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I Live You

July 16, 2012
[caption id="attachment_340" align="alignleft" width="250"]Family love I Live You![/caption]

We’re a family who uses the words, “I love you” very generously. We’re affectionate, we kiss, we hug, we snuggle and we say, write, text, email “I love you” all the time. For the last few months, either from my fingers or my autocorrect, whenever I try to type “I love you” somehow, it’s coming out “I live you.” I thought about that, and actually, that’s true, too!

At first it was a joke, my daughter and husband would text me back, “I live you, too,” but now they know that “I love you and I live you!” I realized that there are so many ways we live the ones we love.

We live them in their daily habits, in their nuances of behavior, the way they tilt their head, puzzle their eyebrows or jiggle in laughter. We know our loved ones intimately and we barely recognize how much we know their familiar responses, their subtle mannerisms, and how we feel their presence, or absence, in a space.

Mother’s Day in the ER

May 23, 2012

It certainly wasn’t how we’d planned to spend a preciously sunny Mother’s Day, but it was a day that tested me to live what I believe, a day that reminded me that I already know the value of gratitude.

I was reading a book in the hammock, feeling the warmth on my skin, listening to the kids take their first splashes in the pool (we finally figured out that opening it early makes a difference to a short Rhode Island pool season). My husband was tinkering around as he kept an eye on the kids; to give them access to the towel hooks, he moved the grill three inches to the left.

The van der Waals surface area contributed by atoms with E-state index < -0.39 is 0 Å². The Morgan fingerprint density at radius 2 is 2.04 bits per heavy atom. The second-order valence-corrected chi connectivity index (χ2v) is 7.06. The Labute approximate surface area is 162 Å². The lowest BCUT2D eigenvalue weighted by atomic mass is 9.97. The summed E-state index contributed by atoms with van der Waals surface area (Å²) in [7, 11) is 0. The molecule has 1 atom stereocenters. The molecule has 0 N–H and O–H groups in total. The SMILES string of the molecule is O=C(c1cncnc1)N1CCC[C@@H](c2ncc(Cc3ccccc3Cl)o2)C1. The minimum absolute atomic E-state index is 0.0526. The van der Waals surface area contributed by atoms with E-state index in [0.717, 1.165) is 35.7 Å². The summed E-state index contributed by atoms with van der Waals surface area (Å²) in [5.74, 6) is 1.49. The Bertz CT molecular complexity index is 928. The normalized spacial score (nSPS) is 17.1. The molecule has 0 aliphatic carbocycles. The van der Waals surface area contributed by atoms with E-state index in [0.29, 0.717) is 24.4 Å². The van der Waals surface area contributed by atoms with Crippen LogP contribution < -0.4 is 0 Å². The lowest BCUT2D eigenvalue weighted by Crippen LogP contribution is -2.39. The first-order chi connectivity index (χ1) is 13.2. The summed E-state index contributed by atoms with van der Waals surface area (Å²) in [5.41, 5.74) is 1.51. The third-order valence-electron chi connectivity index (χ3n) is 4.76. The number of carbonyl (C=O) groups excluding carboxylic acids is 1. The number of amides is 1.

Those three inches cost us eight hours in the emergency room. A heavy, cast iron grilling pan slipped off the side shelf and landed squarely on my husband’s right big toe. Though he hopped around swearing beneath his breath and blood dripped everywhere he hopped, we didn’t think it would be so dramatic. At the advice of our nurse and doctor neighbors, we went to the hospital for a look and a tetanus shot.

The kids rallied, threw on cover ups, grabbed iPods (thank goodness) and off we headed, with my husband’s toe still bleeding all oImagever. Huddled in the small room together, we learned that the damage was actually quite severe and it was good that we’d gone in, his toe was broken, he nail bed was smashed, he needed stitches and he was still bleeding.

The whole day, he kept apologizing and we kept laughing as people wished me a happy Mother’s Day, but really, it could’ve been so much worse. We were together. My three sweet kiddos, my dream-man-husband, hunkered down in waiting rooms, triage rooms and small ER rooms. We were together. Even though at times I was reading my book, the kids were entertaining themselves with technology, and my husband rested and watched some TV, we also shared little snuggles, kisses, told stories and colored. There were no words of bickering, there was not a single complaint, we were harmoniously, peacefully together and I just felt thankful.

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